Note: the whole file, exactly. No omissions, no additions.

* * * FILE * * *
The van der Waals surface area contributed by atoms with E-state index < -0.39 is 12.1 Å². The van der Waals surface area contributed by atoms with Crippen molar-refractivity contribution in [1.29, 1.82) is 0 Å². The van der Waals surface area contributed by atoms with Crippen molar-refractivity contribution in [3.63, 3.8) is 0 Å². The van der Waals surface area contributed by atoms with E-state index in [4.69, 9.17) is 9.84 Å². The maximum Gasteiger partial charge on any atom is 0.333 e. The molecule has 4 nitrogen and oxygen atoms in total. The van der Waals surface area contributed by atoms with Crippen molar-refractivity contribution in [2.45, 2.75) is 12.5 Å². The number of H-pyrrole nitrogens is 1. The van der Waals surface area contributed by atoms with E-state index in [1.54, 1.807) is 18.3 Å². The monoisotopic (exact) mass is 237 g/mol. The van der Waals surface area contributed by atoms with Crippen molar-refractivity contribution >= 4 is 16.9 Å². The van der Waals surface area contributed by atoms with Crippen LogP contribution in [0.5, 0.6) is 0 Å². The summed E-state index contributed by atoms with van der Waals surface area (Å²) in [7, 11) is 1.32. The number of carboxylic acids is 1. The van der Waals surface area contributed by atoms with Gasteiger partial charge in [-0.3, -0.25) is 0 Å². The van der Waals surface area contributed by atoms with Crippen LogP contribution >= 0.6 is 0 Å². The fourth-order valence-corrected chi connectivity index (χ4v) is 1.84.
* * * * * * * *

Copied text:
The van der Waals surface area contributed by atoms with E-state index < -0.39 is 12.1 Å². The van der Waals surface area contributed by atoms with Crippen molar-refractivity contribution in [1.29, 1.82) is 0 Å². The van der Waals surface area contributed by atoms with Crippen molar-refractivity contribution in [3.63, 3.8) is 0 Å². The van der Waals surface area contributed by atoms with E-state index in [4.69, 9.17) is 9.84 Å². The maximum Gasteiger partial charge on any atom is 0.333 e. The molecule has 4 nitrogen and oxygen atoms in total. The van der Waals surface area contributed by atoms with Crippen molar-refractivity contribution in [2.45, 2.75) is 12.5 Å². The number of H-pyrrole nitrogens is 1. The van der Waals surface area contributed by atoms with E-state index in [1.54, 1.807) is 18.3 Å². The monoisotopic (exact) mass is 237 g/mol. The van der Waals surface area contributed by atoms with Crippen molar-refractivity contribution >= 4 is 16.9 Å². The van der Waals surface area contributed by atoms with Crippen LogP contribution in [0.5, 0.6) is 0 Å². The summed E-state index contributed by atoms with van der Waals surface area (Å²) in [7, 11) is 1.32. The number of carboxylic acids is 1. The van der Waals surface area contributed by atoms with Gasteiger partial charge in [-0.3, -0.25) is 0 Å². The van der Waals surface area contributed by atoms with Crippen LogP contribution >= 0.6 is 0 Å². The fourth-order valence-corrected chi connectivity index (χ4v) is 1.84.